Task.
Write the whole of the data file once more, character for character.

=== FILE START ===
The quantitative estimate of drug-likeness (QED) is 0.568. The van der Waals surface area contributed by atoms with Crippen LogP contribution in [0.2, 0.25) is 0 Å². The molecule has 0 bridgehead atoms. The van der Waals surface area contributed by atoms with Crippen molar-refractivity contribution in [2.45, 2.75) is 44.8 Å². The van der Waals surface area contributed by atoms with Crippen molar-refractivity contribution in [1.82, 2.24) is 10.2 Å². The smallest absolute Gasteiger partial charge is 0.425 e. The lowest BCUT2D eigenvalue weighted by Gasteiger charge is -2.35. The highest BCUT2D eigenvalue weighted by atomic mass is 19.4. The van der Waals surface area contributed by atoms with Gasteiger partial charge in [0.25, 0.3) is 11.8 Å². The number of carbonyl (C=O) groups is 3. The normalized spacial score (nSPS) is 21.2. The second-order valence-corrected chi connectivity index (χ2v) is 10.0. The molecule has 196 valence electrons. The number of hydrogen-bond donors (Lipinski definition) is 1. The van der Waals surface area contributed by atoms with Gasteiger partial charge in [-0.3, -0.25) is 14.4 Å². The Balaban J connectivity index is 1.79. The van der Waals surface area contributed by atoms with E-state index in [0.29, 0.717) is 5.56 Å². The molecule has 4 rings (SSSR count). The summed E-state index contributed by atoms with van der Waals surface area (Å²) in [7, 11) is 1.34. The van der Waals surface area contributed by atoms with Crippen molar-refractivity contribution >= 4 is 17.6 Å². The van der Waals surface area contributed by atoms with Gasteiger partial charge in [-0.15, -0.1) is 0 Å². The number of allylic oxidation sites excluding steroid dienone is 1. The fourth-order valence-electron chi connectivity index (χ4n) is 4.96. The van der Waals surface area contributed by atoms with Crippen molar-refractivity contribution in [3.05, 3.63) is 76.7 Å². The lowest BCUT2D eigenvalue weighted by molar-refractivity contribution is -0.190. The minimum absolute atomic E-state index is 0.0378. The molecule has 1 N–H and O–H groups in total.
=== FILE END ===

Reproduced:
The quantitative estimate of drug-likeness (QED) is 0.568. The van der Waals surface area contributed by atoms with Crippen LogP contribution in [0.2, 0.25) is 0 Å². The molecule has 0 bridgehead atoms. The van der Waals surface area contributed by atoms with Crippen molar-refractivity contribution in [2.45, 2.75) is 44.8 Å². The van der Waals surface area contributed by atoms with Crippen molar-refractivity contribution in [1.82, 2.24) is 10.2 Å². The smallest absolute Gasteiger partial charge is 0.425 e. The lowest BCUT2D eigenvalue weighted by Gasteiger charge is -2.35. The highest BCUT2D eigenvalue weighted by atomic mass is 19.4. The van der Waals surface area contributed by atoms with Gasteiger partial charge in [0.25, 0.3) is 11.8 Å². The number of carbonyl (C=O) groups is 3. The normalized spacial score (nSPS) is 21.2. The second-order valence-corrected chi connectivity index (χ2v) is 10.0. The molecule has 196 valence electrons. The number of hydrogen-bond donors (Lipinski definition) is 1. The van der Waals surface area contributed by atoms with Gasteiger partial charge in [-0.3, -0.25) is 14.4 Å². The Balaban J connectivity index is 1.79. The van der Waals surface area contributed by atoms with E-state index in [0.29, 0.717) is 5.56 Å². The molecule has 4 rings (SSSR count). The summed E-state index contributed by atoms with van der Waals surface area (Å²) in [7, 11) is 1.34. The van der Waals surface area contributed by atoms with Crippen molar-refractivity contribution >= 4 is 17.6 Å². The van der Waals surface area contributed by atoms with Gasteiger partial charge in [-0.15, -0.1) is 0 Å². The number of allylic oxidation sites excluding steroid dienone is 1. The fourth-order valence-electron chi connectivity index (χ4n) is 4.96. The van der Waals surface area contributed by atoms with Crippen molar-refractivity contribution in [3.05, 3.63) is 76.7 Å². The lowest BCUT2D eigenvalue weighted by molar-refractivity contribution is -0.190. The minimum absolute atomic E-state index is 0.0378. The molecule has 1 N–H and O–H groups in total.